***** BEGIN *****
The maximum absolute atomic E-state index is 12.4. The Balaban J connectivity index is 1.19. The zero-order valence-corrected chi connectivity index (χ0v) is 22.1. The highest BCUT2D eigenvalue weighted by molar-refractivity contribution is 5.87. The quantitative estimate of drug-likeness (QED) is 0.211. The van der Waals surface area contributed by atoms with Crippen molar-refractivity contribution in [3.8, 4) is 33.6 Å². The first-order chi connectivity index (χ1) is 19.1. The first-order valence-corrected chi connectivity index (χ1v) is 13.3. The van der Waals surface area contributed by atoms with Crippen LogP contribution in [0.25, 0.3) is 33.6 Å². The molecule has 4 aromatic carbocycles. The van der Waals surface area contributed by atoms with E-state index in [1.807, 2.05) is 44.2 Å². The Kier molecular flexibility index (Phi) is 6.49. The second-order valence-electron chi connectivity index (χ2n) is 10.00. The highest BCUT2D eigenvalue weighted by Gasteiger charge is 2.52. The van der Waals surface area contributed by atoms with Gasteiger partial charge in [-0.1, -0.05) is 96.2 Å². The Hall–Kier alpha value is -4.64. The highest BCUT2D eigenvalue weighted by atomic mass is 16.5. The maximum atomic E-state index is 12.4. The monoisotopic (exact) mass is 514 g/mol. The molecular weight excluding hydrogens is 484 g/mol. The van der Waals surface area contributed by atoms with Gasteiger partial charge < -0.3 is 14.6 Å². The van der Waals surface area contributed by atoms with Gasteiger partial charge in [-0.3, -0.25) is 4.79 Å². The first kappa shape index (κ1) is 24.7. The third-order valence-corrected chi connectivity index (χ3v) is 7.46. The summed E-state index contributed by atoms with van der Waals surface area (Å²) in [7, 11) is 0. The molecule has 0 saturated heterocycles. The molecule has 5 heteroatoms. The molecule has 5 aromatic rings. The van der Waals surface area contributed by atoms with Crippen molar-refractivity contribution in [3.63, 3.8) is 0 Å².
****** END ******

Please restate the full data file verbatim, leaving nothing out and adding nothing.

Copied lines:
The maximum absolute atomic E-state index is 12.4. The Balaban J connectivity index is 1.19. The zero-order valence-corrected chi connectivity index (χ0v) is 22.1. The highest BCUT2D eigenvalue weighted by molar-refractivity contribution is 5.87. The quantitative estimate of drug-likeness (QED) is 0.211. The van der Waals surface area contributed by atoms with Crippen molar-refractivity contribution in [3.8, 4) is 33.6 Å². The first-order chi connectivity index (χ1) is 19.1. The first-order valence-corrected chi connectivity index (χ1v) is 13.3. The van der Waals surface area contributed by atoms with Crippen LogP contribution in [0.25, 0.3) is 33.6 Å². The molecule has 4 aromatic carbocycles. The van der Waals surface area contributed by atoms with E-state index in [1.807, 2.05) is 44.2 Å². The Kier molecular flexibility index (Phi) is 6.49. The second-order valence-electron chi connectivity index (χ2n) is 10.00. The highest BCUT2D eigenvalue weighted by Gasteiger charge is 2.52. The van der Waals surface area contributed by atoms with Gasteiger partial charge in [-0.1, -0.05) is 96.2 Å². The Hall–Kier alpha value is -4.64. The highest BCUT2D eigenvalue weighted by atomic mass is 16.5. The maximum atomic E-state index is 12.4. The monoisotopic (exact) mass is 514 g/mol. The molecular weight excluding hydrogens is 484 g/mol. The van der Waals surface area contributed by atoms with Gasteiger partial charge < -0.3 is 14.6 Å². The van der Waals surface area contributed by atoms with Gasteiger partial charge in [-0.3, -0.25) is 4.79 Å². The first kappa shape index (κ1) is 24.7. The third-order valence-corrected chi connectivity index (χ3v) is 7.46. The summed E-state index contributed by atoms with van der Waals surface area (Å²) in [7, 11) is 0. The molecule has 0 saturated heterocycles. The molecule has 5 heteroatoms. The molecule has 5 aromatic rings. The van der Waals surface area contributed by atoms with Crippen molar-refractivity contribution in [3.63, 3.8) is 0 Å².